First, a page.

University science programs, both undergraduate and graduate, have an exceptional variety of scientists conducting ground-breaking, cutting-edge work. However, these research institutions do not often train students in effective science communication. That’s not to say that some universities have not made strides in establishing science communications curricula. MIT, for example, created a communications requirement tailored to the oral and written communications of scientific materials. However, researchers need to move beyond communicating effectively in their field and learn to communicate scientific information to a general audience.
Without Science Communication, There Is No Science Literacy
Being able to communicate your science is central to scientific research: it comes in handy when applying for grants, raising donations and awareness, empowering individuals with information to make decisions relating to science and health, and more. University students and researchers are often at the center of this process, communicating research with other scientists and the public.
The COVID-19 pandemic has brought the issue of science and health communications, especially the practice of translating complex scientific language to the public, into the spotlight. The scientific and medical communities (including science and health communicators) are tasked with the challenge of persuading people, most of whom are not scientists, to get a COVID-19 vaccine, for example.
Unfortunately, though science researchers are the gatekeepers of sorts of this health and science knowledge, not all researchers are good at communicating their findings to the general public. Learning to work well with the media is also an important part of science communication, in order to get your point across effectively. Without effective science communication, there is no science literacy.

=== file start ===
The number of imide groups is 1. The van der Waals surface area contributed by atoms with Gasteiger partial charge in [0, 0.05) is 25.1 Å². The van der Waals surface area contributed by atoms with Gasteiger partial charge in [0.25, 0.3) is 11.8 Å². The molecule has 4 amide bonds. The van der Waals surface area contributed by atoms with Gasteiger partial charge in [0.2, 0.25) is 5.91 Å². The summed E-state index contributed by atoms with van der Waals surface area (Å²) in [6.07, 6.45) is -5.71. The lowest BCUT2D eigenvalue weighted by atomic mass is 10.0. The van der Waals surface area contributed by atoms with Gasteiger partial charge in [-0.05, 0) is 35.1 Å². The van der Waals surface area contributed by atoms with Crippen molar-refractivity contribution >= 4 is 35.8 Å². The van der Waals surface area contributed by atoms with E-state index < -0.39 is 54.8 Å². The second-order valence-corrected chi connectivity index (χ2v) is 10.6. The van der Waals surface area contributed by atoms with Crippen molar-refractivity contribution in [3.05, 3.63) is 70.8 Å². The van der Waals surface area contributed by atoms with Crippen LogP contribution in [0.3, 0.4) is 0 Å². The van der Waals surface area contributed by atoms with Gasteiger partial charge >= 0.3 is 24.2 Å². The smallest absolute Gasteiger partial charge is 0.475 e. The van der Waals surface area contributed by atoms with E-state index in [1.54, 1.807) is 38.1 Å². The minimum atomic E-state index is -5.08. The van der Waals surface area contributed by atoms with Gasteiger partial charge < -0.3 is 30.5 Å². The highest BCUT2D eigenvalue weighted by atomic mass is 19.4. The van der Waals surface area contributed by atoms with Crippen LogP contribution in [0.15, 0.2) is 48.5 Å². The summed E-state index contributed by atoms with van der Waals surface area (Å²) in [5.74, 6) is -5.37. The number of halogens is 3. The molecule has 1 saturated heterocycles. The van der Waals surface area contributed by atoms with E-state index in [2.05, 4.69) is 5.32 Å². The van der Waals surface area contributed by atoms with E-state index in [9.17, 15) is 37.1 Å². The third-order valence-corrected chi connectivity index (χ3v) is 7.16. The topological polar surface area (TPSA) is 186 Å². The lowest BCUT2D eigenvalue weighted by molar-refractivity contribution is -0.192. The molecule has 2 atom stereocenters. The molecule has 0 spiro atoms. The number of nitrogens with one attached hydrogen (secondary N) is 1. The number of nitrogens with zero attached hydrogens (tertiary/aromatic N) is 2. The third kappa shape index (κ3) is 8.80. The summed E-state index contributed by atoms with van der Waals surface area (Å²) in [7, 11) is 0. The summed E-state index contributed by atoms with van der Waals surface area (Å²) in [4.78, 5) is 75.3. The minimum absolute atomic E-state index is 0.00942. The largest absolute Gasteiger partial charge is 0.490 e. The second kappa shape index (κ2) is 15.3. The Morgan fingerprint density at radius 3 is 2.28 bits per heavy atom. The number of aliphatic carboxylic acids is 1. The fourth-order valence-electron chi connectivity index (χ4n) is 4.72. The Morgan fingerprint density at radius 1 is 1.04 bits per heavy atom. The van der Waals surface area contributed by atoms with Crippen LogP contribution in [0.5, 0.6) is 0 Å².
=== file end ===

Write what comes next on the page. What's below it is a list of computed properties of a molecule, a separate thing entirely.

Whether or not all scientists should be communicators is highly controversial — we believe you can do as you please. However, all scientists should have proficiency in communicating even if they aren’t “science communicators.” As such, there needs to be a better way for scientists who are interested in strengthening their science communication skills to do so. One way to improve science communication is to teach science communication foundations at the undergraduate and graduate levels. Building science communication is especially important on the graduate level, when knowledge is more specialized and therefore also more siloed.
Below, we will highlight some of the best practices in teaching science communication to students at university:
Best Practices When Teaching Science Communication at the University Level
1. Consider your audience
Obviously, if you are teaching a course which has a science communications component, it’s easy to know your audience. If you are a science communications professional that is guest lecturing, ask the professor about the audience. Are there undergraduates, graduate students, post-graduate students, medical students, or other people in attendance? Tailor your course to those in attendance.
2. Keep it simple, but not too simple
Remember that your goal isn’t to make everyone an expert in science communication, but to learn some foundations that can be useful. Likewise, don’t talk down to your audience. Nobody likes to feel stupid.
3. Consider a smaller seminar instead of a large lecture
Teaching professionals should evaluate the size of the classroom along with best practices to teach science communication. Lecturers should also ensure that the active learning environment is non-judgmental. Personally, we believe that a smaller group of 6-10 students is the optimal learning environment for science communication.
4. Do not discount peer-to-peer learning
In small groups, such as in seminars, every student can learn to pick up the right tone for science communication and also quickly and easily learn from their peers. Students are also able to identify techniques in communication that they like and dislike from each other and openly discuss the advantages and disadvantages of these.
5. Include some real-life SciComm activities
Science communication is fun because it involves actual communication. So it should come as no surprise that to teach science communication at university, your students have to feel comfortable taking turns to speak up. Most science communication courses have outreach programs with local primary schools, museums, etc. Encourage your students to participate!
Most importantly, have fun! It could be useful to come up with some in-classroom science communication activities, such as figuring out how to write a social media caption when sharing a scientific article. Whatever you do, make sure it captivates students’ attention; research shows that students learn the most when they are engaged. Check out this post from the Ecological Society of America for more ideas.